Lois Gould: The character of Scarlett is so different, much more textured, than the spoiled Southern belle created in the popular image. Seeing the movie again, one becomes more aware of her strength, love of the land, and self reliance. I see her rebuilding Tara and growing into an abrasive and quite formidable woman. Rhett becomes a roving hero, of the 1970’s movie type, a rogue leading a wild, independent life. On the decline, or feeling himself to be, he decides to have one last fling at reconciliation with Scarlett,  but she has become a different person. I don’t see them working the side by side. They touch again and finally part.

Dan Greenberg: Rhett founds a magazine, “New South,” like “New York” and “New West,” and gets Belle Watling to do a gossip column. Scarlett becomes a big businesswoman, turning wood pulp into plastic resin for hula hoops, plastic skateboards and vinyl swimming pools. Since Rhett’s rape, she’s gotten into kinky stuff, and has a mail order business, too, in leather and rubber wear. She also comes out with a door-to-door line of women’s cosmetics called “Tara by Scarlett O’Hara.” Scarlett uses Rhett’s magazine for a classy ad campaign, featuring Belle Watling as the “Tara by Scarlett O’Hara Girl.” Rhett realizes this is ploy by Scarlett to get to him. He resists for a while, then agrees to meet her at a theme part—a reconstruction of the destruction of the South—called Civil War Land. In an almost lifesize plastic replica of their former home, she leads him into a room, chains him to the bed and rapes him. He realizes he loves her after all. The audience, going out, is heard to say: “Frankly, I don’t give a damn.”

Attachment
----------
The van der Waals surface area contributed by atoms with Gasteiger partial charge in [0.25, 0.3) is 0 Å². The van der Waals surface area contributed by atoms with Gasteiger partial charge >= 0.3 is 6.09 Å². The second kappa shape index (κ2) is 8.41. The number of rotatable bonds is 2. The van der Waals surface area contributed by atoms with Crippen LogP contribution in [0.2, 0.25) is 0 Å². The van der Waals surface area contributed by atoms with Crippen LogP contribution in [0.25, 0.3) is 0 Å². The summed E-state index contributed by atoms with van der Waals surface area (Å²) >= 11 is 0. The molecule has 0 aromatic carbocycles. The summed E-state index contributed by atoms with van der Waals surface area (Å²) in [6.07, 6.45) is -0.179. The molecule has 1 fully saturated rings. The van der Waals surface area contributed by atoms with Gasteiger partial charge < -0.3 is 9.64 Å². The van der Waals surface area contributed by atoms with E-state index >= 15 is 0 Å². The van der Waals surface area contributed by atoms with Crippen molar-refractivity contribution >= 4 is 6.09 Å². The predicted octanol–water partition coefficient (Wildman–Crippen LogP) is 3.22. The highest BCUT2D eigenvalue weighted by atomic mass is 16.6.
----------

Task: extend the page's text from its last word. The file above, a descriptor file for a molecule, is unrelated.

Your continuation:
Edward Albee: The producers would be extremely impolite not to ask Margaret Mitchell to write the sequel. I’m serious about this. And if they can’t get Margaret Mitchell (who died in 1949) get Thackery. And if they can’t get either, don’t do it all. They’re just after a buck anyway.